Whilst Schedule 3 previously identified institutions who were only reporting institutions under FICA, given the proposed amendments to Schedule 1 to include dealers in motor vehicles and Kruger rands within the realm of accountable institutions as part of high value goods dealers, a consequential amendment to Schedule 3 is necessary as it is proposed that these reporting institutions will now become accountable institutions and will be required to report on all transactions.

Whilst some of the proposed amendments to FICA may be far reaching, they will certainly serve to go a long way in extending the scope of FICA to a number of non‑financial institutions which currently fall outside of the realm of FICA and will further serve to bring South Africa in further alignment with the FATF Standards and recommendations. In addition, the proposed amendments will have an impact on the way in which a number of companies currently do business and accordingly it would be wise for non‑financial institutions who may well fall to become accountable institutions should the proposed amendments be enforced, to take cognisance of the proposed amendments and to look towards updating their policies and procedures in order to, inter alia, undertake the additional identification and verification requirements as well as compliance with additional reporting obligations pursuant to the provisions of FICA.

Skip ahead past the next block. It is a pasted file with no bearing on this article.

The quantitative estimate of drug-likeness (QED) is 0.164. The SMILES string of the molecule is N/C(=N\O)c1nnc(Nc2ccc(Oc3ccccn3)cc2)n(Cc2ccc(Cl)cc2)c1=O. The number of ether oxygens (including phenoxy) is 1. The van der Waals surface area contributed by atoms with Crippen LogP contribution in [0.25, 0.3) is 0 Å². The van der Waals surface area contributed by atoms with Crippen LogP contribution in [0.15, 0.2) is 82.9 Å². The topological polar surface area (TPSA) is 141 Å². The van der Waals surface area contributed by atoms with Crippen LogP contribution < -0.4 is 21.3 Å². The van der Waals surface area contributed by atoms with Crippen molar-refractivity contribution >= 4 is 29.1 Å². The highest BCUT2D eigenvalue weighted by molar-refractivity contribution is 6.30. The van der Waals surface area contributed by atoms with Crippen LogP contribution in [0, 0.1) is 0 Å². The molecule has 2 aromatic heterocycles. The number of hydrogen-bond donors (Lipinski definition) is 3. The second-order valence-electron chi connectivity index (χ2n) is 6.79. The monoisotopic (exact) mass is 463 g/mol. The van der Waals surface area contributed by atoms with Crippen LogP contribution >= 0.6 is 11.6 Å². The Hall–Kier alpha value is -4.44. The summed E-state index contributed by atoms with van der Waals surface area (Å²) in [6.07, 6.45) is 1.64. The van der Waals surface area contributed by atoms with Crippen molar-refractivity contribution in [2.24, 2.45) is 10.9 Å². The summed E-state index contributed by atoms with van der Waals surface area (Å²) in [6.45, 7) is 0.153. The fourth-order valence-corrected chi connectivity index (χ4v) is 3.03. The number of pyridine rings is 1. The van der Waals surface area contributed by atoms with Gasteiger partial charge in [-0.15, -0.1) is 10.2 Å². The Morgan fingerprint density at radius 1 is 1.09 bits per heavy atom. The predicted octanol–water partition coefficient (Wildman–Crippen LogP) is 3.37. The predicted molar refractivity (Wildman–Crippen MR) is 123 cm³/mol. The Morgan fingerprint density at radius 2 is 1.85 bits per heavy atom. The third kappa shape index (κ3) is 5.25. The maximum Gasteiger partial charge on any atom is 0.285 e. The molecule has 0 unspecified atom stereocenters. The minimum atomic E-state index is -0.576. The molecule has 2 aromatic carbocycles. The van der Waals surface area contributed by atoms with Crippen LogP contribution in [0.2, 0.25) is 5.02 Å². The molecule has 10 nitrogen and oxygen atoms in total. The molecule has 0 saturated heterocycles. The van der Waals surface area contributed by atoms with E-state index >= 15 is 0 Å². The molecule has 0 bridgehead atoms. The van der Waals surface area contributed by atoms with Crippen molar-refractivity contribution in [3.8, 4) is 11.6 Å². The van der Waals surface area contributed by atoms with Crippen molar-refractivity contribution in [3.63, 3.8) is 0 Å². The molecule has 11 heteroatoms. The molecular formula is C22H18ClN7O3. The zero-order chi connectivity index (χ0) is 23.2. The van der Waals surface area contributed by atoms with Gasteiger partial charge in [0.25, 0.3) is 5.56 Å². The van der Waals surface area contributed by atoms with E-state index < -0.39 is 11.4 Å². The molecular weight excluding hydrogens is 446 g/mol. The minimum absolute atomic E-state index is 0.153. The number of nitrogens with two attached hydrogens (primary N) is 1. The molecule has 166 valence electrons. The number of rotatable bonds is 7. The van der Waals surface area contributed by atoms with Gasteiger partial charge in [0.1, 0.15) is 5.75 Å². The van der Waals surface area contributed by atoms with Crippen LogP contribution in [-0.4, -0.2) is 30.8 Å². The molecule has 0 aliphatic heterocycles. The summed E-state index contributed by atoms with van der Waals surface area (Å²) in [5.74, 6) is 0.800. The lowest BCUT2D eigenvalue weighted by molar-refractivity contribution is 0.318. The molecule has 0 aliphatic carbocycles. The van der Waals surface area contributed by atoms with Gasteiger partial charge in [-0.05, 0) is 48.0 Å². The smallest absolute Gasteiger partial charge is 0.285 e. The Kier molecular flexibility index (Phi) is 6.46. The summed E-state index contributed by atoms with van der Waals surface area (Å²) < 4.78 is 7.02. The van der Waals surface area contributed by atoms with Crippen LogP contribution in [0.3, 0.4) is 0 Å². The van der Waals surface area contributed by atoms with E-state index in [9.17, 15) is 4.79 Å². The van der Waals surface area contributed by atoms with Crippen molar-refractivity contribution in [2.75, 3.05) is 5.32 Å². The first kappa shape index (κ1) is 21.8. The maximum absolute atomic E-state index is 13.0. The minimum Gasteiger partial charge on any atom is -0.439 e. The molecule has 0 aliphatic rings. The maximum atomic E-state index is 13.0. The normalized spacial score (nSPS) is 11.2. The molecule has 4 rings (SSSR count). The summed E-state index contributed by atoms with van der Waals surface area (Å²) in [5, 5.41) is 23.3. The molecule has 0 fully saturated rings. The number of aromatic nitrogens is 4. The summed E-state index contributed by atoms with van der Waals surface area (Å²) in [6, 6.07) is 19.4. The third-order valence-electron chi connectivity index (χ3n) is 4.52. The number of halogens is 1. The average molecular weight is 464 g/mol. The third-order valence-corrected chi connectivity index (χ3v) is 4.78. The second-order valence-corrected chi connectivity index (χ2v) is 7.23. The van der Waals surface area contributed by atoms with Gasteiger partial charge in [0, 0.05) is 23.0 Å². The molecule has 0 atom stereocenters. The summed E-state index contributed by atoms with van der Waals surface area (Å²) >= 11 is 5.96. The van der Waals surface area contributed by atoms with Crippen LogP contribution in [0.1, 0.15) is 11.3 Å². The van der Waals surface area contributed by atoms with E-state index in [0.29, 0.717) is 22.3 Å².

[1]       Under Notice No. 684, in Government Gazette 43447, dated 19 June 2020.